For many years, Northeastern has taken its fully online programs and offered face-to-face courses alongside them, as well as offering hybrid courses that blend face-to-face meetings with online study. The hybrid approach offers convenience to students while maximizing student learning by optimizing cognitive in-class student learning. A hybrid approach is a core attribute of Northeastern’s extension into new regions with a national network of graduate campuses.

Hybrid offerings, however, are underdeveloped in higher education, even while recent evidence continues to emerge that hybrid models deliver high-quality outcomes.

Strategic faculty models and quality imperative

Traditionally, universities have focused their faculty hiring in their home region, limiting their talent pool of faculty, or moving faculty to their home base. With online education, faculty members no longer have to be place-bound, but can be networked into a nationwide education system.   This allows an institution to scale its operation even in those areas where it would not necessarily have a deep pool of instructors. It also allows a program to be highly flexible and allows faculty removed from the campus to participate, inform, and craft a new style of faculty culture. Plus, a well-designed course will have staying power.

This model needs to be supported with a team of qualified instructional designers, technologists, videographers, and graphic designers to ensure that the online course is effective and enriching to students.

Faculty are not always keen to move to the online world. That is why working with qualified instructional designers and pedagogical experts can be key to developing a strong educational experience. To gain faculty buy-in, traditional incentives can be used such as additional compensation for course-design or teaching buy-outs, which is when a faculty member is released from a teaching requirement in order to allow them to work on another project or some focused research.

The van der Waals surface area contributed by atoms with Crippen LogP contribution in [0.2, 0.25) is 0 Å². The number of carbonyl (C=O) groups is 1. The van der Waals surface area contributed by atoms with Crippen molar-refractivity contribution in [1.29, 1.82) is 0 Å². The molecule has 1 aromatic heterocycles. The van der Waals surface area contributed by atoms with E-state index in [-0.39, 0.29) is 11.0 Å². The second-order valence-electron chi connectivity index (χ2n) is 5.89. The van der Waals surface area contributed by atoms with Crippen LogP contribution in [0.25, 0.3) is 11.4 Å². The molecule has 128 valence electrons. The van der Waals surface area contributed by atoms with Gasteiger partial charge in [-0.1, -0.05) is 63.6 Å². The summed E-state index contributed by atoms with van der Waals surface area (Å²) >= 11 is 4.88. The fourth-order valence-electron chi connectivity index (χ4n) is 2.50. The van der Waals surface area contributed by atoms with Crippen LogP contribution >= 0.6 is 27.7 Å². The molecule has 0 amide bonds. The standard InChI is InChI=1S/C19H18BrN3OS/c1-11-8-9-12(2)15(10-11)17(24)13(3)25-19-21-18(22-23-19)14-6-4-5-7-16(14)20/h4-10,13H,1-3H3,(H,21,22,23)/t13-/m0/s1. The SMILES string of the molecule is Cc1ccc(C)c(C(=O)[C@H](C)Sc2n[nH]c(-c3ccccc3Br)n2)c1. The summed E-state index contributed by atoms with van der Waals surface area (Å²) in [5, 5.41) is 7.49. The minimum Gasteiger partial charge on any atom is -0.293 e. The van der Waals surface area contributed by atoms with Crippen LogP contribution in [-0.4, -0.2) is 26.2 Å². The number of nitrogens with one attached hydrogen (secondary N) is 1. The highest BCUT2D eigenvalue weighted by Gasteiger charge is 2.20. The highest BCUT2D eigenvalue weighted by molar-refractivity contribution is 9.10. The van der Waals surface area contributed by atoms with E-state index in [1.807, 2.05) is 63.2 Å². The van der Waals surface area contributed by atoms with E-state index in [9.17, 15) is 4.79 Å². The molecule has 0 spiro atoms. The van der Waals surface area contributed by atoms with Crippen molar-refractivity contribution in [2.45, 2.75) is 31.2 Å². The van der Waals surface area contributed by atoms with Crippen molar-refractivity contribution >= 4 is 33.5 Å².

Enrollment management for an online audience

Enrollment management systems are well established for undergraduate four-year degree programs. In the online market, however, these traditional measures often fall apart. In the online market, programs can vary in length, working students progress at their own pace, and students enter professional master’s programs at various points within their career, thus there are many challenges.

For Northeastern University’s College of Professional Studies, the answer came in the form of an enrollment management dashboard that was created for our fully online programs. Rather than measure and benchmark according to national averages (which do not exist in a meaningful form), measurement is relative to the campus’ suite of programs. Using the dashboard, performance goals are set to address problem areas (i.e., conversion rates, persistence rates) that are identified as low within the program groupings. Work and effort are focused on improving the performance matrix at all levels. The performance dashboard and other data collection on student performance inform our approach to enrollment coaching, marketing messaging, and technical support available to students in an online format. It has also led to the development of virtual writing labs and, in the future, virtual math tutoring labs.

“As major educational institutions delve deeper into the world of online learning, and as its credibility soars, its future looks brighter every day,” said LaBrie. “My colleagues and I are excited to help this educational model transform, enrich, and maybe even lead what we know as the educational landscape of today.”


Northeastern University’s College of Professional Studies (CPS) is committed to providing career-focused educational programs that are designed to accommodate the complex lives of motivated learners. Offered in a variety of innovative formats, CPS courses are taught by accomplished scholars and practitioners who have real-world experience. The result is an educational experience founded on proven scholarship, strengthened with practical application, and sustained by academic excellence.

Founded in 1898, Northeastern is a comprehensive, global research university. The university offers more than 80 undergraduate majors and more than 165 graduate programs, ranging from professional master’s degrees to interdisciplinary PhD programs. Northeastern’s research enterprise is aligned with three national imperatives: health, security and sustainability. Northeastern students participate in co-op and other forms of experiential learning in 90 countries on all seven continents.